As companies grow, we found that they tend to become more systematic in the way they address ethics. While some of the small- and medium-sized companies employed individuals, including key business leaders who included ethics as part of their job responsibilities, several of the larger companies we studied developed separate departments whose sole focus is to address ethical issues. Merck and Millennium both have an internal Ethics Office, where individuals with an ethical issue can go for a confidential consultation. Novo Nordisk has several divisions within the company that drive and monitor the company's Triple Bottom Line (social, environmental, financial) performance. They also have a Bioethics Director focused on addressing the company's environmental, human, and animal-related ethical issues.

Approach Two: External Expertise

External ethics consultant

Several of the companies used external consultants at various stages in their development to provide ethics education or expertise that was missing internally. For Sciona, which was still in its start-up phase, an external ethics consultant was its primary ethics mechanism. Sciona's consultant helped the company navigate the ethical issues associated with its business of providing genetic-based health and diet information. The consultant reviewed marketing material to make sure it was ethically appropriate for the audience and encouraged the company to re-think its direct-to-consumer sales approach and to engage in a dialogue with the United Kingdom Human Genetics Commission.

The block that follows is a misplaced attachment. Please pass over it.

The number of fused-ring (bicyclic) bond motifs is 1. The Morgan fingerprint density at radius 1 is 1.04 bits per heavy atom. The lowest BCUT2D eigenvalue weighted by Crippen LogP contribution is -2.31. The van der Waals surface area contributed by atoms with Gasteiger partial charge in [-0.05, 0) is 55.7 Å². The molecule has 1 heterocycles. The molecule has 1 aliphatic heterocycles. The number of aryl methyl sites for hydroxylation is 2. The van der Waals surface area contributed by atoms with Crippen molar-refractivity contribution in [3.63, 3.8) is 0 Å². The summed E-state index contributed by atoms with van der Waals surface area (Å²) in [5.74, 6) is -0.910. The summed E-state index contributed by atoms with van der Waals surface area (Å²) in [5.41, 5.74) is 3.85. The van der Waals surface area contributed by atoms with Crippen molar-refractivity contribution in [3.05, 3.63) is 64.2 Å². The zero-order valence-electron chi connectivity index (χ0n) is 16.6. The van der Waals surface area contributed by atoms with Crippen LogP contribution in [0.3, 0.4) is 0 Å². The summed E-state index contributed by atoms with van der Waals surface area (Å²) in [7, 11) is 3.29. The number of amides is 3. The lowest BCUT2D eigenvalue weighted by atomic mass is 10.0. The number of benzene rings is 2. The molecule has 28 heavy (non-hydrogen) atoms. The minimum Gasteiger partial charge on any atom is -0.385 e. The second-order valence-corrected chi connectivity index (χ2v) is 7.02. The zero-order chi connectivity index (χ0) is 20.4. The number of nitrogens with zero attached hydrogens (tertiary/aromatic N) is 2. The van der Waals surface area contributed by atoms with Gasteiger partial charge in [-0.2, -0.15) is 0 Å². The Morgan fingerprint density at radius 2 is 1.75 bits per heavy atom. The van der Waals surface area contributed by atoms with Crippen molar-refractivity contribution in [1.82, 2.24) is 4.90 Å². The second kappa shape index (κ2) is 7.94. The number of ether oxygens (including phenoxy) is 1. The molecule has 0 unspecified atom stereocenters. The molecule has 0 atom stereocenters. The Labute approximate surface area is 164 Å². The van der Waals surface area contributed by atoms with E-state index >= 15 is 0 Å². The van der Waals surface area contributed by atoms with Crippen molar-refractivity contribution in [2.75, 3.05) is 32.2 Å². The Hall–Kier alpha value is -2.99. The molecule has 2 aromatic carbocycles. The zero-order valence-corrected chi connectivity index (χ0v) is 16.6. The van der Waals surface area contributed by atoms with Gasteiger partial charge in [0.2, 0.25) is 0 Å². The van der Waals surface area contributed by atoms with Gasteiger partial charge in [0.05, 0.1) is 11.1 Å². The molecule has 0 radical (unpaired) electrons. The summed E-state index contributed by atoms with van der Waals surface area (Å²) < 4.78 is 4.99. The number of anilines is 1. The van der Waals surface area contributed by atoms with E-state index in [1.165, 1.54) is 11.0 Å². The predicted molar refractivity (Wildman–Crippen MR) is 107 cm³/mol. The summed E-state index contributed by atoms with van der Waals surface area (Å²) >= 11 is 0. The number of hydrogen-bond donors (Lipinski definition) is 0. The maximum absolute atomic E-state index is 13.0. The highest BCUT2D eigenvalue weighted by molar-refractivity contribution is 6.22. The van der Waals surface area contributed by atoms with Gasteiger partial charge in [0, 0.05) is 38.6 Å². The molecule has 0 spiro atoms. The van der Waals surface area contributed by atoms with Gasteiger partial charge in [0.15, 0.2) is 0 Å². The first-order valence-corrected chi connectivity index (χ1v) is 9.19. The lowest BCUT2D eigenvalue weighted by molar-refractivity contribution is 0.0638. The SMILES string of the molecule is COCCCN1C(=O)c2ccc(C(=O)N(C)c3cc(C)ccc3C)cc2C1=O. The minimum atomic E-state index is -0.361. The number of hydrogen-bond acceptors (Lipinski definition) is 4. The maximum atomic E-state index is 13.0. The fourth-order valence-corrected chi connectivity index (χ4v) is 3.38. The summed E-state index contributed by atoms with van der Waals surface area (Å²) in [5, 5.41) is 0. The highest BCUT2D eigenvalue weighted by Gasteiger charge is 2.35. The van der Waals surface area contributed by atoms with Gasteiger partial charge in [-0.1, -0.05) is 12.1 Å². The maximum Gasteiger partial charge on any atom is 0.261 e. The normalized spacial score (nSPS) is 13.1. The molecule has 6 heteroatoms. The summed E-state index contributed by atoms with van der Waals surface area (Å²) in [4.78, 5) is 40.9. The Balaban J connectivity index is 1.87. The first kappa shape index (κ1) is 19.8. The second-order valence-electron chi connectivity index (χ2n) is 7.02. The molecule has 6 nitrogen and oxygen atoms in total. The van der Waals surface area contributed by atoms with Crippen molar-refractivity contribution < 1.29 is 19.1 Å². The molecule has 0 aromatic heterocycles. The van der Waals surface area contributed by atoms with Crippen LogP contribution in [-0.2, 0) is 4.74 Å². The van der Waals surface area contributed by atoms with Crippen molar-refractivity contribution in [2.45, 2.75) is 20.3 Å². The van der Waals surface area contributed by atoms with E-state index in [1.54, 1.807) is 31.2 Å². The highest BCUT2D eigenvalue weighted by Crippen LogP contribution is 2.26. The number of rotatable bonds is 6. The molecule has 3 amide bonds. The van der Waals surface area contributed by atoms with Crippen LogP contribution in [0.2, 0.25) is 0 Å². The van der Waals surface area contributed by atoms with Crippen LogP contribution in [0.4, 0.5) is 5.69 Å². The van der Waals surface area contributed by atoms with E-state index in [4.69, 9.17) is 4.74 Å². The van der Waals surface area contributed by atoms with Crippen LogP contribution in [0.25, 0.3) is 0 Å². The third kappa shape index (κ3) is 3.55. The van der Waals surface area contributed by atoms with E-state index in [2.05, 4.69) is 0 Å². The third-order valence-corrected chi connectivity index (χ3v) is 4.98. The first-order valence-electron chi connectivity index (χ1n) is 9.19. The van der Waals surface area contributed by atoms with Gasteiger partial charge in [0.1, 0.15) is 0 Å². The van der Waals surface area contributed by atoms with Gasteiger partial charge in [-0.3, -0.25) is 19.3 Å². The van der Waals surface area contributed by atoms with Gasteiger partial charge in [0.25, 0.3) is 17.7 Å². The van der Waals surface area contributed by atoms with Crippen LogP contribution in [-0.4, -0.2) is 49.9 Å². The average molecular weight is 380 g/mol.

Ethics advisory boards

Ethics Advisory Boards (EABs) were used as the primary mechanism by two of the medium-sized companies, PharmaSNPs (this company was acquired and no longer exists, and as a result, the company name has been anonymized) and Affymetrix, as a mechanism to provide independent guidance and advice on ethical issues the companies faced. The EABs were composed of outside members representing the fields of medicine, law, religion, and ethics—and at one of the companies, lay members of the general public. The members would meet on a regular basis and would discuss, debate, and provide actionable guidance on specific issues. An Affymetrix EAB member explained one of the roles of the EAB: “We hold space, a focus and a safe place for [the company] to have non-core business discussions. To ask questions like: ‘Is there anything wrong with this deal?’ or ‘How far should we go to be ethical?’ We help them clarify why a certain activity is acceptable and why other choices are not.”